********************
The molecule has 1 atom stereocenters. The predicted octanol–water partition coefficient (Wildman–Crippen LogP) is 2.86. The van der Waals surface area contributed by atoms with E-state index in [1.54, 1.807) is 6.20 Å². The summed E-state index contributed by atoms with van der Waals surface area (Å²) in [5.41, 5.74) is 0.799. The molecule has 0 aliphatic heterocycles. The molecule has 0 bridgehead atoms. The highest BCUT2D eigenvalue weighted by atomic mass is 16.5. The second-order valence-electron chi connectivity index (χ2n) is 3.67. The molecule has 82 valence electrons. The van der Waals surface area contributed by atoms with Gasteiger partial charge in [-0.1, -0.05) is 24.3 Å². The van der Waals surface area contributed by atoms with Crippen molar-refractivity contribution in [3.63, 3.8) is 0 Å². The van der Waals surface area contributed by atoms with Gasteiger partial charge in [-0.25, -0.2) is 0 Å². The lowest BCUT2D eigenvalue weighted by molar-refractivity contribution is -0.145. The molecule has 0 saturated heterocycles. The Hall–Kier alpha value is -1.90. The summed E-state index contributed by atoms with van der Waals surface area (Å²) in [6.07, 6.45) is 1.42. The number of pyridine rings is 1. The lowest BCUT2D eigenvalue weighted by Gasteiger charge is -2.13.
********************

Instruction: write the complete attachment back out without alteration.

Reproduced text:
The molecule has 1 atom stereocenters. The predicted octanol–water partition coefficient (Wildman–Crippen LogP) is 2.86. The van der Waals surface area contributed by atoms with E-state index in [1.54, 1.807) is 6.20 Å². The summed E-state index contributed by atoms with van der Waals surface area (Å²) in [5.41, 5.74) is 0.799. The molecule has 0 aliphatic heterocycles. The molecule has 0 bridgehead atoms. The highest BCUT2D eigenvalue weighted by atomic mass is 16.5. The second-order valence-electron chi connectivity index (χ2n) is 3.67. The molecule has 82 valence electrons. The van der Waals surface area contributed by atoms with Gasteiger partial charge in [-0.1, -0.05) is 24.3 Å². The van der Waals surface area contributed by atoms with Crippen molar-refractivity contribution in [3.63, 3.8) is 0 Å². The van der Waals surface area contributed by atoms with Gasteiger partial charge in [-0.25, -0.2) is 0 Å². The lowest BCUT2D eigenvalue weighted by molar-refractivity contribution is -0.145. The molecule has 0 saturated heterocycles. The Hall–Kier alpha value is -1.90. The summed E-state index contributed by atoms with van der Waals surface area (Å²) in [6.07, 6.45) is 1.42. The number of pyridine rings is 1. The lowest BCUT2D eigenvalue weighted by Gasteiger charge is -2.13.